On the Cover
ON THE COVER
In our spring 2018 features section, we transport you to NYU’s two overseas degree-granting campuses in Abu Dhabi and Shanghai. We picked up some student-beloved ephemera—and a few genuine necessities—from both schools. Some items are magnificently site-specific, others delightfully universal to any college experience. We sent our multimedia content maven Kate Lord to both locations in order to provide a truly firsthand feel of the places. Here, she gives the details on the mementos she brought home.
Cover Photo: Chelsea Cavanaugh
1 The Renminbi (currency) here amounts to 10 yuan, or approximately $1.50—“just about enough for me to buy handpulled noodles with eggplant from the cafeteria in the basement of NYU Shanghai.”
2 The Japanese maneki-neko (“beckoning cat” talisman) symbolizes good luck and is very popular in China. “I got this at a ‘fake market’ in the Shanghai Science and Technology Museum subway station. Fake markets sell all kinds of tchotchkes, in addition to knockoffs of designer handbags, shoes, clothing, electronics, and more.”
3 “I bought this magnetic replica of a street sign at the World Trade Center Mall in Abu Dhabi [see photos of its interior on our features page], which is centrally located downtown.”
4, 7, and 21 “Strawberry cookies, onion crackers, potato chips, and chocolate marshmallow snacks are a few of the munchies available at the 2F Café—a popular spot for feeding students’ caffeine addiction and meeting up with friends. My colleague thought the American Classic Flavor chips tasted slightly of shrimp—not what you'd expect from a potato chip.”
5 A dance studio in NYU Abu Dhabi’s central building serves as a practice space for both women and men eager to gain mastery over the table tennis ball. Ping-pong is one of the intercollegiate sports at NYU Abu Dhabi.
6 The university hands out NYU Abu Dhabi sunglasses to freshmen during special events. They’re essential for Abu Dhabi’s desert climate (average annual rainfall is less than three inches). In the summer, when temperatures climb to the double digits, students find relief from the heat at Saadiyat Public Beach.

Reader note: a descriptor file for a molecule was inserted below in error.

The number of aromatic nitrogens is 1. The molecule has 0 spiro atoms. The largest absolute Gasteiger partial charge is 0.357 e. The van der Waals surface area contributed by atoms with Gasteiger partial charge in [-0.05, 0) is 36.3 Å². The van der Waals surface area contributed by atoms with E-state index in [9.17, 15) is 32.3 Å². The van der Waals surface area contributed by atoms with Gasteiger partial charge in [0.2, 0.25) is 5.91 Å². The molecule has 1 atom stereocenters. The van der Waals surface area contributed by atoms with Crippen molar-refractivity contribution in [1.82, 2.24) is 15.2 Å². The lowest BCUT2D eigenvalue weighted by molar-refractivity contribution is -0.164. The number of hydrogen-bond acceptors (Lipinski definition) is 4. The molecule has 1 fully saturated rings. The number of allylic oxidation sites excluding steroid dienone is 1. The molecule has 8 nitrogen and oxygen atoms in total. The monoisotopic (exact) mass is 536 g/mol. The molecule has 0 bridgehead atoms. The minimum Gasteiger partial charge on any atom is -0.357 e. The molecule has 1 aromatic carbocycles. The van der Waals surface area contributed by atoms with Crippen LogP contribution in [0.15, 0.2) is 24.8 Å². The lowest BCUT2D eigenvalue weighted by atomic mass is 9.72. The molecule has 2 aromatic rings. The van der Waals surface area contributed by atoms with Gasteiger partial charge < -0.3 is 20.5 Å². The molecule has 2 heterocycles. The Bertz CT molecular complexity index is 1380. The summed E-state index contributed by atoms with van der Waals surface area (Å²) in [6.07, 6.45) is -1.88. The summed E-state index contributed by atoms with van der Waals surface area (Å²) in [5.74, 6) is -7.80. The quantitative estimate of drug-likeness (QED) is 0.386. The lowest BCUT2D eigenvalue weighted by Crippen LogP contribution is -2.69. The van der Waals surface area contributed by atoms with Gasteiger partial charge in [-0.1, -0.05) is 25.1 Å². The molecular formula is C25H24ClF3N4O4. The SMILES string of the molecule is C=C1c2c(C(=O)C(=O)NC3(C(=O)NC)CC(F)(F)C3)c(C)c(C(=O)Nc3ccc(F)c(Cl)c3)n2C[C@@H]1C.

8 Dirham (currency) first went into circulation in the United Arab Emirates in 1973. The name comes from the Greek word “drachmae,” which means “handful.” To prevent counterfeiting, the banknotes are watermarked with the falcon, the national bird of the U.A.E. Ten dirham is equal to about $2.75.
9 A museum brochure for Shanghai’s Power Station of Art, which is located in the former Nanshi Electric Plant. Dedicated to contemporary works, the state-run museum will host the 12th Shanghai Biennale, kicking off later this year.
10 A calligraphy set includes all the tools for practicing the craft of ornamental writing—an important art form in China. “During my visit to NYU Shanghai, the library hosted an event to teach calligraphy (Greek for “beauty” and “write”) to students making Lunar New Year decorations.”
11 Shanghai spirit on a key chain.
12 The badminton shuttlecock turns heads at NYU Abu Dhabi and NYU Shanghai, both of which have intercollegiate teams.
13 Shoppers will definitely need a mall guide to navigate the upscale Yas Mall, the largest in Abu Dhabi and the most popular among those in the NYU community. It’s the closest shopping plaza to campus and the university runs a shuttle there.
14 KFC, which assures patrons its menu is halal, is a popular restaurant that delivers only large quantities to campus. A Facebook group called “Hungry @ NUAD” allows students to combine their chicken takeout orders.
15 Lipton tea bags from Abu Dhabi, used to make the popular chai karak, typically sell for 1 or 2 dirhams. Chai karak is tea mixed with whole or condensed milk and spiced with cardamom. “A freshman treated me to a cup after we had dinner at Foodlands."